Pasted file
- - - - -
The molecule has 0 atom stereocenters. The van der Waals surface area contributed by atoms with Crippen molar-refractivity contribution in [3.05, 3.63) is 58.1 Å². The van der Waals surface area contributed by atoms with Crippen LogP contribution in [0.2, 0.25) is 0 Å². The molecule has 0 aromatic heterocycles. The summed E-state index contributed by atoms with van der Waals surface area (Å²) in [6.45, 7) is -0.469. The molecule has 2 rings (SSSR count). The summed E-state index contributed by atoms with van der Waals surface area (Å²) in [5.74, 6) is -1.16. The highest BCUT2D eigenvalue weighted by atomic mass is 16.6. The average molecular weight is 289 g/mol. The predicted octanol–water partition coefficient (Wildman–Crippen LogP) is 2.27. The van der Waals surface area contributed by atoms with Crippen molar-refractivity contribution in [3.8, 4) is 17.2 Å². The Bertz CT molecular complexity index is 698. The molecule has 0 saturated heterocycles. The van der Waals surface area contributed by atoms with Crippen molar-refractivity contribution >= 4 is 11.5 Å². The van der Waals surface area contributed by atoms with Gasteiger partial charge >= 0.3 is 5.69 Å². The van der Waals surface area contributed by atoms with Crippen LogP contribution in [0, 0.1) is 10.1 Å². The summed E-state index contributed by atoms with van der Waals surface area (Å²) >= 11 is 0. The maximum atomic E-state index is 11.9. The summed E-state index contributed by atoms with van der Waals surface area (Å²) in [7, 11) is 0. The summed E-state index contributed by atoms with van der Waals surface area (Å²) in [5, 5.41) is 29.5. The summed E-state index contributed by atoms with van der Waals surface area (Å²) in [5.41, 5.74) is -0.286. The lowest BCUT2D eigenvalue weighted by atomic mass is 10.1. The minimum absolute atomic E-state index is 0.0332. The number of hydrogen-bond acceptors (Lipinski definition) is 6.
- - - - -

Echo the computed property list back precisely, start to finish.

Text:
The molecule has 0 atom stereocenters. The van der Waals surface area contributed by atoms with Crippen molar-refractivity contribution in [3.05, 3.63) is 58.1 Å². The van der Waals surface area contributed by atoms with Crippen LogP contribution in [0.2, 0.25) is 0 Å². The molecule has 0 aromatic heterocycles. The summed E-state index contributed by atoms with van der Waals surface area (Å²) in [6.45, 7) is -0.469. The molecule has 2 rings (SSSR count). The summed E-state index contributed by atoms with van der Waals surface area (Å²) in [5.74, 6) is -1.16. The highest BCUT2D eigenvalue weighted by atomic mass is 16.6. The average molecular weight is 289 g/mol. The predicted octanol–water partition coefficient (Wildman–Crippen LogP) is 2.27. The van der Waals surface area contributed by atoms with Crippen molar-refractivity contribution in [3.8, 4) is 17.2 Å². The Bertz CT molecular complexity index is 698. The molecule has 0 saturated heterocycles. The van der Waals surface area contributed by atoms with Crippen molar-refractivity contribution >= 4 is 11.5 Å². The van der Waals surface area contributed by atoms with Gasteiger partial charge >= 0.3 is 5.69 Å². The van der Waals surface area contributed by atoms with Crippen LogP contribution in [0, 0.1) is 10.1 Å². The summed E-state index contributed by atoms with van der Waals surface area (Å²) >= 11 is 0. The maximum atomic E-state index is 11.9. The summed E-state index contributed by atoms with van der Waals surface area (Å²) in [7, 11) is 0. The summed E-state index contributed by atoms with van der Waals surface area (Å²) in [5, 5.41) is 29.5. The summed E-state index contributed by atoms with van der Waals surface area (Å²) in [5.41, 5.74) is -0.286. The lowest BCUT2D eigenvalue weighted by atomic mass is 10.1. The minimum absolute atomic E-state index is 0.0332. The number of hydrogen-bond acceptors (Lipinski definition) is 6.